It's getting to be that time of year... For Spring Hiking in the Appalachians!
The following is an extract / reprint from our partner themountainhiker.com, that cover's general North Carolina travel / tourist information, as well as a log from hiking the Mount Mitchell Trail. Enjoy!
Bordered by Virginia, Tennessee, South Carolina, Georgia, and the Atlantic Ocean, North Carolina has a diverse landscape including shorelines, a flat Coastal Plain, the rolling hills of the Piedmont and of course the rugged beauty of the Appalachian Mountains. North Carolina is consistently one of the top 10 most visited states, with a “claim to fame” including: The site of the Wright brothers’ historic first flight; The heart of the Stock Car racing world; The nation’s top sweet potato grower; and my personal favourite – the home to Krispy Kreme donuts. Also of note, is the state’s long history of providing epic filming locations for movies and TV shows… Including: The Last of the Mohicans, Dirty Dancing, One Tree Hill, Iron Man 3, Safe Haven, Homeland, The Hunger Games, and The Longest Ride, amongst others.
North Carolina is filled with natural beauty, with more than 120 tree species, a large variety of wild animals, along with 300 miles of scenic coastline (with more sandy beaches than any other Atlantic coast state except Florida). North Carolina is home to 10 national parks and close to 40 state parks. Of course there’s 250 miles of the famous Blue Ridge Parkway that traverses through the state as well, providing an easy way to enjoy breathtaking views from/of the Appalachians.
There’s plenty of hiking to do in this State! Along with the Great Smoky Mountains National Park, North Carolina is home to Mount Mitchell State Park, Pisgah National Forest, Grandfather Mountain State Park, Elk Knob State Park, Chimney Rock State Park as well as lesser known Gorges State Park, South Mountains State Park and the Nantahala National Forest. At 6,684 feet (2,037 meters) above sea level, the Black Mountains’ Mount Mitchell is the highest peak in Eastern North America.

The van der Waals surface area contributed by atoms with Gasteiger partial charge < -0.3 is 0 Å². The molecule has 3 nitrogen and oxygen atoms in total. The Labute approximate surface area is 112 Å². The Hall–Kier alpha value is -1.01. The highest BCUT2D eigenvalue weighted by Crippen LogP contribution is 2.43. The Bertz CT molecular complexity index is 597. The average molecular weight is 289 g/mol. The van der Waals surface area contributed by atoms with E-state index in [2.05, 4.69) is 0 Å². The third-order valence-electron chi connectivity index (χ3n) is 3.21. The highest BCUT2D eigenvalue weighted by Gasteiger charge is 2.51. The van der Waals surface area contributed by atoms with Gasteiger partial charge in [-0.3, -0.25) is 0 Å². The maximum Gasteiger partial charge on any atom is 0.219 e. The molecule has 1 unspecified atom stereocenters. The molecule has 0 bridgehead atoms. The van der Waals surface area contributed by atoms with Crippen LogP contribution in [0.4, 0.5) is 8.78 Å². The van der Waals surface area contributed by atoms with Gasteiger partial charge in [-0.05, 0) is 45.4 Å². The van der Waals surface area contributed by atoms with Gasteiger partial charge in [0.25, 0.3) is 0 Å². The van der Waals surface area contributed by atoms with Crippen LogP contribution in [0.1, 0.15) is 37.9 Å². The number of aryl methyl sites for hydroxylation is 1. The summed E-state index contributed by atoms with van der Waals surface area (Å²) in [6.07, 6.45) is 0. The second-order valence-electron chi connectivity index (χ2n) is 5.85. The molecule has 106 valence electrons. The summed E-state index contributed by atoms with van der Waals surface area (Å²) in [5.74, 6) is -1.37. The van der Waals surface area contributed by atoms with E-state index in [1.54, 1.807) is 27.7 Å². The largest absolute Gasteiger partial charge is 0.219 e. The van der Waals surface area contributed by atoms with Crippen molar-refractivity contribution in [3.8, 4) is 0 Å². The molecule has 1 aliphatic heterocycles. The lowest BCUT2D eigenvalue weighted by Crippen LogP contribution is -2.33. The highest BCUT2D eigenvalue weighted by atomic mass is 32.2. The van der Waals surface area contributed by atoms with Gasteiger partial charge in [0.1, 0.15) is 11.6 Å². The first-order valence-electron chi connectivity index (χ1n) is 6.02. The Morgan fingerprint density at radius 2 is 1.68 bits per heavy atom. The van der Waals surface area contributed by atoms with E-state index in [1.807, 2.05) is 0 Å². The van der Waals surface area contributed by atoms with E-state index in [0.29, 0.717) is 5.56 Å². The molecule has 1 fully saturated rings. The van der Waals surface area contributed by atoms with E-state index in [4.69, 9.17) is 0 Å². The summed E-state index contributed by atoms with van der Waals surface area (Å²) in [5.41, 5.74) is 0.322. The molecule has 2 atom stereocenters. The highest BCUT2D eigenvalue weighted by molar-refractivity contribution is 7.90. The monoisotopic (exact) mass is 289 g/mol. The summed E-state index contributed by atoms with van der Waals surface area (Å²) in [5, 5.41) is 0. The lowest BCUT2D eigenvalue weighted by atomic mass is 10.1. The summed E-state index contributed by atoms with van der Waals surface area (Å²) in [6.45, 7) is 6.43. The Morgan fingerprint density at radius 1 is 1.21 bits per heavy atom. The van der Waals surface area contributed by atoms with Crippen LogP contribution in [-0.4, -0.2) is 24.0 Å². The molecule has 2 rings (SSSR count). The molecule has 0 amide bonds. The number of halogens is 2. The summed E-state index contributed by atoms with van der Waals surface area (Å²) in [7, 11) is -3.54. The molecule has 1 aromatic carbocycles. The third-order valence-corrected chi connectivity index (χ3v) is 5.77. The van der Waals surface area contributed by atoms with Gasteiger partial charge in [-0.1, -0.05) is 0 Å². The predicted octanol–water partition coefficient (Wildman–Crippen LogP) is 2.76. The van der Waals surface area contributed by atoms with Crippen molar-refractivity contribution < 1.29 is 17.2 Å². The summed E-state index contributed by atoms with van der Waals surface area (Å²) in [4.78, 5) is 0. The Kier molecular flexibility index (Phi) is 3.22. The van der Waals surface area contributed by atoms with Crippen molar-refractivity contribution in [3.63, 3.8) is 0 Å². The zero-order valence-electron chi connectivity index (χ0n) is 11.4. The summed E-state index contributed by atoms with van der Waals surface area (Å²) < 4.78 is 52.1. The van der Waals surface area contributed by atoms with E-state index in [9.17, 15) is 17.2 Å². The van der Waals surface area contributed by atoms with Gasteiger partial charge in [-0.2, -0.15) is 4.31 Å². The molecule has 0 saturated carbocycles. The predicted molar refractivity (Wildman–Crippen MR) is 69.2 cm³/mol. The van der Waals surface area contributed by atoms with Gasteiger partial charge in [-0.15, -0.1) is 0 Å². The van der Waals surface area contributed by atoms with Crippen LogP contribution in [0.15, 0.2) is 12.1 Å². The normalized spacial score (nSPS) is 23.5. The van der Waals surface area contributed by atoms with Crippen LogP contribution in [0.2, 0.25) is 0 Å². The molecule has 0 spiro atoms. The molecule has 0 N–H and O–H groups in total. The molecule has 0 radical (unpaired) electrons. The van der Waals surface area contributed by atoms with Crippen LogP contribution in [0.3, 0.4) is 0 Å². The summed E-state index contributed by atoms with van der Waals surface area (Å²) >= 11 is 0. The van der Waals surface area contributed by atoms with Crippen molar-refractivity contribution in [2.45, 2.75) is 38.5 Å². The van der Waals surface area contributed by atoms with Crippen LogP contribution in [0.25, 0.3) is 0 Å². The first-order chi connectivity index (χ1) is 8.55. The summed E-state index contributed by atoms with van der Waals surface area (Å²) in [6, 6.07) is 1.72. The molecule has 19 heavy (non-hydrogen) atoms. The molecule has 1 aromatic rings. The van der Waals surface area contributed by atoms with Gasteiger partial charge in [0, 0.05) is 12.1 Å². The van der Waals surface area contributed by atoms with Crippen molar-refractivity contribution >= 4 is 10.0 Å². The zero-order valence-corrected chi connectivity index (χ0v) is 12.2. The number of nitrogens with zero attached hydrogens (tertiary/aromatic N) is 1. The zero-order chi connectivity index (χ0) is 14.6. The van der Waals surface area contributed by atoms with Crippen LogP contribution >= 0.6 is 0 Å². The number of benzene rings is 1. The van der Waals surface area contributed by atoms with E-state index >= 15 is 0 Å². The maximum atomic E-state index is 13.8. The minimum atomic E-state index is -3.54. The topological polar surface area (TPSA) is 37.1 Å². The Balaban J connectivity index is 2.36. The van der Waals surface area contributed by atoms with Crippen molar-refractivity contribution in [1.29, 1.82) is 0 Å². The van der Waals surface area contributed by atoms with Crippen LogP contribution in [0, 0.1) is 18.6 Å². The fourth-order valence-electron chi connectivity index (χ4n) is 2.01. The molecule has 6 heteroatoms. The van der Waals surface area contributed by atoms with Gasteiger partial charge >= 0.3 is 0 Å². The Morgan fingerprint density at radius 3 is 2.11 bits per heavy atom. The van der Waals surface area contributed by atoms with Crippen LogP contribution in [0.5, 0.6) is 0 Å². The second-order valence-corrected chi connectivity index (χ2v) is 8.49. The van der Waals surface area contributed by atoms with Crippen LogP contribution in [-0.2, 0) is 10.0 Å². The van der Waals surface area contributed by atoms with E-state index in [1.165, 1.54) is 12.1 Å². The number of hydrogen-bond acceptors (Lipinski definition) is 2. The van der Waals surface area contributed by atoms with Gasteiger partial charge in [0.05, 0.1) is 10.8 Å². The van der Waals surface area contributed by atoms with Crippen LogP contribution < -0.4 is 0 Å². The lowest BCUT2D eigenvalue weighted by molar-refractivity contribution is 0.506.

Not for the faint of heart, Mount Mitchell is the tallest peak in North America “east of the Mississippi river”, so its an icon of the Appalachian Mountains. Actual vertical of the trail is approximately 3,660 feet (1,115m), as the trailhead begins around 3,020 feet (920m) above sea level. The trail we took was just under 12 miles (18 km) long round trip. You don’t need a Guide, as the trailhead and trail are well marked. Here’s our story…
Heading north from Asheville North Carolina, we drove just over an hour up the Blue Ridge Parkway and then onto an unmarked (South Toe River?) gravel road to the Black Mountain Campground, where the trailhead is located. This Black Mountain valley provided us with a nice tranquil river setting for a comfortable start to our hike.
Our ascent of Mount Mitchell started on a well-groomed trail, including a section of wooden steps, then the trail quickly became more and more natural. This trail contained a considerable amount of exposed tree roots and small rocks to step over. The surrounding wilderness was all green, with low growing plants and weeds, nice wildflower patches, amongst a fairly heavily wooded forest. There were also a fair number of dead trees standing, as well as on the ground, with the fallen trees mostly covered in moss.